Somerville accused of misleading Parliament over ‘algorithm by stealth’

Shirley-Anne Somerville has been accused of misleading the Scottish Parliament over the use of algorithms and historical school data to award pupils’ grades.

On Wednesday, the SNP Government education secretary said “grades will be based not on historical data or use of an algorithm”.

She said professional judgements “alone” would decide young people’s grades.

However, an Education Scotland document published this month states that staff will “analyse provisional results against three-year or five-year trends from historical data.”

It adds that grades would be formulated based on “historic patterns and trends of attainment.”

The Scottish Conservatives said Somerville has misled “Parliament, parents and pupils” and tried to introduce an “algorithm by stealth.”

Scottish Conservative Shadow Cabinet Secretary for Education, Oliver Mundell MSP, said: “The SNP education secretary has misled Parliament, parents and pupils by falsely claiming that grades will not be based on historical data.

“This document confirms that the SNP have introduced an algorithm by stealth and kept it under the radar to avoid the inevitable and justifiable outrage.

“Limiting pupils’ grades using historical data and an algorithm is deeply unfair. It wrongly punishes young people because of their postcode, background or where they went to school.

“But the SNP and SQA are sleepwalking into the same shambles we saw last summer, only this time they’re being even more secretive. They seem to have replaced one flawed algorithm with dozens.

“The end result will be the same. The poorest children from the most deprived areas will once again be hit hardest by an SNP Government that no longer views education as a priority.

“The SNP Government and SQA’s fingerprints are all over this report. There’s no excuse for their doublespeak to keep the use of algorithms and historical data secret.”



Shirley-Anne Somerville comment

On Wednesday 2 June, Somerville said: “Let me be clear about the assessment process itself. At the heart of the model are teachers’ and lecturers’ professional judgments, which are based on what learners have demonstrated that they have attained. Those judgments alone, based on learners’ work, will this year determine the grades that young people receive. Those grades will be based not on historical data or on use of an algorithm, but on what each individual learner has demonstrated that they know, understand and can do, through the work on which they have been assessed in school or college. That is the key difference this year, compared with what happened last year.”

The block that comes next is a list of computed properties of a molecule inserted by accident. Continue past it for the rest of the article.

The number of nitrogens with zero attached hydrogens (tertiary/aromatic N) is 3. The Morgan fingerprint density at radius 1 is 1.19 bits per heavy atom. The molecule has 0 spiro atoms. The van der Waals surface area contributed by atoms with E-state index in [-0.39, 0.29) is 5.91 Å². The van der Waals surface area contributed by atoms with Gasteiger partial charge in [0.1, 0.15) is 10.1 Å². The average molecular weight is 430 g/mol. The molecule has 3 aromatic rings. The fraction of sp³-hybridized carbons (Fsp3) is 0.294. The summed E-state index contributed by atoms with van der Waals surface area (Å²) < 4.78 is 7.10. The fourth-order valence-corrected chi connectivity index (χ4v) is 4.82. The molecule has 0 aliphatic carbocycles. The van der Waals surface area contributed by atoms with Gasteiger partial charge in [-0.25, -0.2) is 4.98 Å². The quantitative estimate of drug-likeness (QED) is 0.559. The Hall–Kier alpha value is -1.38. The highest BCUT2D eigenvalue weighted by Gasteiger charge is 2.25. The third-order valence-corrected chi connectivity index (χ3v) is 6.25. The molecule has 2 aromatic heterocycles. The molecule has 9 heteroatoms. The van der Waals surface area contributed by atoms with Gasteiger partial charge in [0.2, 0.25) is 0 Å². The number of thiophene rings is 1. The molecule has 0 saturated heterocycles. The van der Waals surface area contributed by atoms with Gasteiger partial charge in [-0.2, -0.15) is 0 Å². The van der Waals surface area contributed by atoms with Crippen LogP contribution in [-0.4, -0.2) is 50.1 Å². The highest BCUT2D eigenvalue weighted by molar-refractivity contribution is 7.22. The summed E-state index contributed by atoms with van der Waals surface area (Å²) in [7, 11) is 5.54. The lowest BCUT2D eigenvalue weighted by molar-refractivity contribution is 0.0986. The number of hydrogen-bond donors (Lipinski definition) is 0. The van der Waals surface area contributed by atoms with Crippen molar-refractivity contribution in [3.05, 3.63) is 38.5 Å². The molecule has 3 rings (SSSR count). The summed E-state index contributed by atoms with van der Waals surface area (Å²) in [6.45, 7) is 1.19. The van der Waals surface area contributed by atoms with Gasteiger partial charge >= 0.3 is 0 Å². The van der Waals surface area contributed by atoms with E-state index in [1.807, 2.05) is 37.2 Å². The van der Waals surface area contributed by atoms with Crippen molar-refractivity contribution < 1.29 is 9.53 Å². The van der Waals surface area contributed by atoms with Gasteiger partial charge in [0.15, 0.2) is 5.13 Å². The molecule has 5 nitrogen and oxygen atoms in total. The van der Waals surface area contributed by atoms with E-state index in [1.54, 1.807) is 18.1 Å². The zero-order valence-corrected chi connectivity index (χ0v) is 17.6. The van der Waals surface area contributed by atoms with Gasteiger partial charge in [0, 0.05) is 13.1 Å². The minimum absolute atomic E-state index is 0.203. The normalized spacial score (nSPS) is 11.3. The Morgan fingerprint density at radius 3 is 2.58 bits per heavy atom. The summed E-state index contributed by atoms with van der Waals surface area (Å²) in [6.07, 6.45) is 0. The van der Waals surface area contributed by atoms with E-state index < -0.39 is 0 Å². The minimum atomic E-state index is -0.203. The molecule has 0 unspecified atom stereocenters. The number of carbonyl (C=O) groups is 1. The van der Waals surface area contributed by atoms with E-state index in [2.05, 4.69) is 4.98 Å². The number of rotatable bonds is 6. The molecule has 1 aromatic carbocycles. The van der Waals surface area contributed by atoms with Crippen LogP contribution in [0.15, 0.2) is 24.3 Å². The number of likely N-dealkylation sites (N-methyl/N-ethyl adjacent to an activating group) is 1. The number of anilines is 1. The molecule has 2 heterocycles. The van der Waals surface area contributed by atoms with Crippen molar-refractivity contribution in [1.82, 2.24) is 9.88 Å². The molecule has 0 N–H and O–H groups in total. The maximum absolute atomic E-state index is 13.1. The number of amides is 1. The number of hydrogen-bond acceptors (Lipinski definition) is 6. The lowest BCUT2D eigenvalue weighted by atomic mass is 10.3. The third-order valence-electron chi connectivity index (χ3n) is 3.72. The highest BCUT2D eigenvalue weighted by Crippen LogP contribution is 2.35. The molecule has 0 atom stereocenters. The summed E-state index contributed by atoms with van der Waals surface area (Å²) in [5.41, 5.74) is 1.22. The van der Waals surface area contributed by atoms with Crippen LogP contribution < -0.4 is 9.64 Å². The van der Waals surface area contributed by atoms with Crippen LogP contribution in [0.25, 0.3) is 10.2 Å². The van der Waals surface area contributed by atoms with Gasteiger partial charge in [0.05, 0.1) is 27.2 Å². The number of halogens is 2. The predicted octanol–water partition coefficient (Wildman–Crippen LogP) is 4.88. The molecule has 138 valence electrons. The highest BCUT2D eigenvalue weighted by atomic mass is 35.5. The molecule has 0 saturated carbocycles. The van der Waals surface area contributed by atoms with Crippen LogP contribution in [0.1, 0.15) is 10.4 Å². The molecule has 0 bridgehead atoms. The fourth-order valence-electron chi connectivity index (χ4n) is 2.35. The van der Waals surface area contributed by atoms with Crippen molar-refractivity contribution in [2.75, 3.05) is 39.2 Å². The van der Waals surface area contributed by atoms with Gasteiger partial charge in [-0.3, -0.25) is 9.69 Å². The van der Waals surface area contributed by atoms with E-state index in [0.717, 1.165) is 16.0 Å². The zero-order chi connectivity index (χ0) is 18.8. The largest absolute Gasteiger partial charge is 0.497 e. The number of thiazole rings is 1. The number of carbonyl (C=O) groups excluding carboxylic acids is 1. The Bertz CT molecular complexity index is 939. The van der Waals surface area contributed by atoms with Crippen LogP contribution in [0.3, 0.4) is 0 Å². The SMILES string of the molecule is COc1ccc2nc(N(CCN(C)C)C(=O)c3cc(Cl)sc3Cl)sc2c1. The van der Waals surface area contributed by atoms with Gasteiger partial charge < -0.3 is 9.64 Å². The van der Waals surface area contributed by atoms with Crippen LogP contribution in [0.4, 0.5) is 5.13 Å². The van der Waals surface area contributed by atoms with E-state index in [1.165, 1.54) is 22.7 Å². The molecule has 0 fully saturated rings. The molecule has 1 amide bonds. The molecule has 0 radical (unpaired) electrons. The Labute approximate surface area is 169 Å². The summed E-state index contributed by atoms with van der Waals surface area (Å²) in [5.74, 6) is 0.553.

Education Scotland document


The Education Scotland report is available here:

It states: “Most local authorities have developed bespoke data analysis tools to support school level quality assurance. These provide key attainment information in an easily accessible format that will allow staff to analyse provisional results against three-year or five-year trends from historical data. Local authority officers expect staff to use these tools to review concordance data, including young people’s prior attainment, and identify and address any unexpected provisional grades. Local authority officers plan to analyse trends to discuss this year’s provisional results with headteachers, with a particular focus on verifying the data and identifying and challenging results or attainment patterns which appear anomalous. This includes consideration of historic patterns and trends of attainment when compared to this academic session’s provisional results, at individual, departmental and school-level.”

On the SQA’s involvement, it adds:

“Local authority officers meet regularly with headteachers and SQA co-ordinators to discuss school-level assessment approaches. These forums allow local authorities to share national expectations and discuss with staff any areas of concern. Headteachers and SQA co-ordinators describe how these meetings have been important in developing approaches to assessment within and across schools.”

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